AP Biology : Understanding Chloroplasts

Study concepts, example questions & explanations for AP Biology

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Example Questions

Example Question #1 : Understanding Chloroplasts

Which of the following structures is unique to plant cells?

Possible Answers:

Mitchondria

Chloroplasts

Endoplasmic reticulum

Vacuoles

Lysosomes

Correct answer:

Chloroplasts

Explanation:

Chloroplasts are organelles in plant cells that conduct photosynthesis; therefore they are unique to plant cells. All the other mentioned organelles can be found in both animal and plant cells.

Example Question #1 : Understanding Chloroplasts

Which of the following can be found in plant cells, but not animal cells?

Possible Answers:

Ribosomes

Chloroplasts

Cell membrane

Mitochondria

Correct answer:

Chloroplasts

Explanation:

Chloroplasts, the site of photosynthesis, are only in plant cells and are not found in animal cells. Ribosomes, a cell membrane, and a mitochondria, however, can be found in both animal and plant cells.

The other structure that may be found in plant cells, but not animal cells, is a cell wall.

Example Question #3 : Understanding Chloroplasts

Where in the chloroplasts does the Calvin Cycle of photosynthesis take place?

Possible Answers:

Stroma

Thylakoid lumen

Intermembrane space

Grana

Thylakoid membrane

Correct answer:

Stroma

Explanation:

The Calvin Cycle occurs in the stroma, the aqueous fluid-filled area of the chloroplast. The stroma can be seen as analogous to the cytoplasm of a cell, in that it is the liquid in which all other substructures reside. The other processes of photosynthesis, the light-dependent reactions, take place in the thylakoid, a membrane-bound substructure within the chloroplast.

Example Question #4 : Understanding Chloroplasts

Which of the following terms can be described as the green pigment located within chloroplasts?

Possible Answers:

Photoreceptors

Stomata

Chlorophyll

Mesophyll

Correct answer:

Chlorophyll

Explanation:

Chlorophyll is what gives plants their green color. The chlorophyll located in the chloroplasts captures the light energy that drives the synthesis of food molecules in the chloroplasts—photosynthesis.

Example Question #5 : Understanding Chloroplasts

Which of the following best describes where chloroplasts are primarily located?

Possible Answers:

Mesophyll

Stroma

Roots

Stomata

Correct answer:

Mesophyll

Explanation:

Chloroplasts are found mainly in the cells of the mesophyll, which is the tissue in the interior of the leaf. Stomata are the pores that allow carbon dioxide to enter and oxygen to exit the leaf. The stroma is the dense fluid content of the chloroplast.

Example Question #6 : Understanding Chloroplasts

What is the organelle in plant cells that contains chlorophyll?

Possible Answers:

Golgi apparatus

Chloroplasts

Smooth endoplasmic reticulum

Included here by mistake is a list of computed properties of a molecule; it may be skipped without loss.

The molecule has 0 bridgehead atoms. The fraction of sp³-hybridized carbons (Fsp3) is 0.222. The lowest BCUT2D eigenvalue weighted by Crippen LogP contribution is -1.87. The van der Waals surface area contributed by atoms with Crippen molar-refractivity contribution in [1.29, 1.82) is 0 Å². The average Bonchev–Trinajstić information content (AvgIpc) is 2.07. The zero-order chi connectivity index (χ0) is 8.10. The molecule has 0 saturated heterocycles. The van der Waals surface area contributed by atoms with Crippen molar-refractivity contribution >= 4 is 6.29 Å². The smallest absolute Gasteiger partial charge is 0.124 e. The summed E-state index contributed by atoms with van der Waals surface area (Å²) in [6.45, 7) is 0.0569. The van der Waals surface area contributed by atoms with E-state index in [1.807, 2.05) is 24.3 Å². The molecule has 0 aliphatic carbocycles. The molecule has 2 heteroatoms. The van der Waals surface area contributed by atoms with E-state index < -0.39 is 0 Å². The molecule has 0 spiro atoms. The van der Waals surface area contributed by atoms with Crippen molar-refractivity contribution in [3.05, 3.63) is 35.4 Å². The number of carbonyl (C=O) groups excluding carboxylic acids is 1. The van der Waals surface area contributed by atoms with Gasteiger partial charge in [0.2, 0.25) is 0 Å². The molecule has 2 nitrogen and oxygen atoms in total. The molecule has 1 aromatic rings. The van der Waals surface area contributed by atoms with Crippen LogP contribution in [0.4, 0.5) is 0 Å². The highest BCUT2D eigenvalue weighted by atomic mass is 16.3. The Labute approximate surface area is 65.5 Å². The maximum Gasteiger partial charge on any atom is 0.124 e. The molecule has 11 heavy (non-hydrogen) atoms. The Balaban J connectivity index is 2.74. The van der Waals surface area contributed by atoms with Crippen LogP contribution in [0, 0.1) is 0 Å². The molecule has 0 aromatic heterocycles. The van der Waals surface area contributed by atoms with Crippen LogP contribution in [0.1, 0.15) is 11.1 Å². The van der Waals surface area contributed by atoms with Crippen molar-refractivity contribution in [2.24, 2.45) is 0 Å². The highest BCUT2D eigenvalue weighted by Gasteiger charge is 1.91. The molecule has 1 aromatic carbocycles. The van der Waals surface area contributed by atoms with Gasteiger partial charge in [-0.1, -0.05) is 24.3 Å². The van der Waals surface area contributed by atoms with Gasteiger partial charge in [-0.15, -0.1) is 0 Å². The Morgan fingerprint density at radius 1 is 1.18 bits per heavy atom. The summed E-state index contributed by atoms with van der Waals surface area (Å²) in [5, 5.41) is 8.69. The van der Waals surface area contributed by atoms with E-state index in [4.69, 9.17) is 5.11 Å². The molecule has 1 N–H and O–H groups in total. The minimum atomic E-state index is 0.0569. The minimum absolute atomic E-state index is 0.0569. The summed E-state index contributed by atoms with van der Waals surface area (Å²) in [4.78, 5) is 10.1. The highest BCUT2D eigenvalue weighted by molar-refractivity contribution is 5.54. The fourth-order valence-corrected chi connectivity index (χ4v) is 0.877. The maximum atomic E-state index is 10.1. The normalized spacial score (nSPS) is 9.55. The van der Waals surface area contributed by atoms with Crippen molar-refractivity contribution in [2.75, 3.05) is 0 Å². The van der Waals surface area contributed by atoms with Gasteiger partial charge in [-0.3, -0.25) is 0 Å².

Mitochondria

Correct answer:

Chloroplasts

Explanation:

Chloroplasts are the organelles that contains chlorophyll. Mitochondria produce ATP and are not directly involved in capturing light and photosynthesis. The Golgi apparatus is involved in packaging substances, and Smooth endoplasmic reticulum are involved in lipid production.

Example Question #7 : Understanding Chloroplasts

Inside the chloroplast, what is the name of a stack of thylakoids?

Possible Answers:

Granum

Mitochondria

Stroma

Thylakoidum

Correct answer:

Granum

Explanation:

A stack of thylakoids is known as granum. Stroma is the region outside the thylakoid membranes, but still inside the chloroplast. Mitochondria is the organelle that produces ATP, and there is no such organelle called thylakoidum.

Example Question #8 : Understanding Chloroplasts

Which process is incorrectly matched with its location?

Possible Answers:

carbon fixation during the light independent reaction occurs in the thylakoid stroma

in the light dependent reaction, protons are pumped from the thylakoid stroma into the lumen

in the light dependent reaction, protons flow down their electrochemical gradient from the thylakoid lumen into the stroma, through the ATP synthase protein

in the light independent reaction, G3P is produced in the thylakoid stroma

Correct answer:

in the light dependent reaction, protons flow down their electrochemical gradient from the thylakoid lumen into the stroma, through the ATP synthase protein

Explanation:

During the light dependent reaction, protons are pumped from the thylakoid stroma into the lumen. Then, these protons flow down their electrochemical gradient (from high concentration to low concentration), through the ATP synthase protein, producing ATP.

Example Question #9 : Understanding Chloroplasts

Where is chlorophyll located?

Possible Answers:

Thylakoid stroma

Thylakoid membrane

Intermembrane space

Mitochondrial membrane

Correct answer:

Thylakoid membrane

Explanation:

Chlorophyll is used to capture sunlight during the light dependent reaction; the excited electrons then flow down the electron transport chain located on the thylakoid membrane.

Example Question #10 : Understanding Chloroplasts

During the light dependent reaction, the proton gradient is established. Where is the concentration of protons the greatest?

Possible Answers:

intermembrane space

thylakoid lumen

thylakoid stroma

thylakoid membrane

Correct answer:

thylakoid lumen

Explanation:

During the light dependent reaction, protons are pumped from the thylakoid stroma into the lumen. Then, these protons flow down their electrochemical gradient (from high concentration to low concentration), through the ATP synthase protein, producing ATP.

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